In a new development, a new anode material discovered enables safe charging of lithium-ion batteries within minutes for thousands of cycles. Developed by scientists at University of California, San Diego – the new anode material known as disordered rock salt is composed of lithium abundantly available on earth, vanadium, and oxygen atoms, wherein the atoms are arranged similar to ordinary kitchen salt, albeit randomly. The material is promising for commercial applications where both high power and high energy density are desired, such as electric cars, drills, or vacuum cleaners.
The study jointly carried out by nanoengineers is published in the journal Nature.
Meanwhile, currently, two materials are used as anodes in most of the commercially available lithium-ion batteries. These batteries power products such as laptops, cellphones, and electric vehicles.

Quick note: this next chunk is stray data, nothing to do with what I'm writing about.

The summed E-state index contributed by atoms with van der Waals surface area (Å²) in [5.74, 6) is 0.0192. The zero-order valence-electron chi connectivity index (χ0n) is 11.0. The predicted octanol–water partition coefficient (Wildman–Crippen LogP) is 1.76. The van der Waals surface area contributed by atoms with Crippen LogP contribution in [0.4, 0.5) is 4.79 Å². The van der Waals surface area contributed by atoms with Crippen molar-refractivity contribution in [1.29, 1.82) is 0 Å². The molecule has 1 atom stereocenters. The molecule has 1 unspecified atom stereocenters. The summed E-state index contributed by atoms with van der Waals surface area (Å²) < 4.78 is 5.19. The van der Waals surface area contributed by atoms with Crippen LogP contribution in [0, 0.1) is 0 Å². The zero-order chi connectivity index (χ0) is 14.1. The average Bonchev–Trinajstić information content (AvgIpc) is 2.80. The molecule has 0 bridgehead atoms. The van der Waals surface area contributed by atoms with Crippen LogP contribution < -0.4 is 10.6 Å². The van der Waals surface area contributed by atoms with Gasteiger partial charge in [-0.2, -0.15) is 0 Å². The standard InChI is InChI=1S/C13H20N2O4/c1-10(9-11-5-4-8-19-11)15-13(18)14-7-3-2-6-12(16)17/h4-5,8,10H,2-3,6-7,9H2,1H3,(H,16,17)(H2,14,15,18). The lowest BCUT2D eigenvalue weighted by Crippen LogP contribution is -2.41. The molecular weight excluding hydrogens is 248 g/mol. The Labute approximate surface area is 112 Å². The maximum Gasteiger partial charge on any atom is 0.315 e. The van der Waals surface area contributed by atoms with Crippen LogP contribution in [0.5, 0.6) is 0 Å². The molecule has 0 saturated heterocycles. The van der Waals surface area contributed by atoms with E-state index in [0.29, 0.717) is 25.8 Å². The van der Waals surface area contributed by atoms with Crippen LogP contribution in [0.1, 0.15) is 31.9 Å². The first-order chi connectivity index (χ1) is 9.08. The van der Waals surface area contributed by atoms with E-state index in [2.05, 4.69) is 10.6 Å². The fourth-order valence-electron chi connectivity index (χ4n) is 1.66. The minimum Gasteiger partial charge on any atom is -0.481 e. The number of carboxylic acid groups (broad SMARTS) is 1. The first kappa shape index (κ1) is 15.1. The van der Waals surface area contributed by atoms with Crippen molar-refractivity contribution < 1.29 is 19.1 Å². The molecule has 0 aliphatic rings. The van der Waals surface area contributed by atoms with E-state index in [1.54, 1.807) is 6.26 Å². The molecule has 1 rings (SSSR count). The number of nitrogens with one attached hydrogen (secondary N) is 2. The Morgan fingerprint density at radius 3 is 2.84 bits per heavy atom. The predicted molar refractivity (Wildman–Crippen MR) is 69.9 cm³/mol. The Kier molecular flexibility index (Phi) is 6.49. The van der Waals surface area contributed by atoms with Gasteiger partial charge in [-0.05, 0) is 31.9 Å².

Commonly used Graphite Anode has drawbacks too
Of them, graphite anode – which is most common – is extremely energy dense. For instance, a lithium ion battery with graphite anode can provide electrical energy to car for hundreds of miles without the need of recharge. However, recharge of a graphite anode can quickly result in fire and blow up due to a process known as lithium metal plating. On the other hand, lithium titanate anode – a safer alternative – can be recharge rapidly but results in significant reduction of energy density. This implies the battery needs to be recharged frequently.
A middle ground for this is Li3V2O5 – a anode of new disordered rock salt. The new material is safer to use than graphite, with the added advantage to power at least 71% more than lithium titanate.
Whilst capacity and energy are little less than graphite, but it is safer, faster, and has a longer life. The new material features much lower voltage, and hence better energy density than currently used commercial lithium-titanate charging anodes.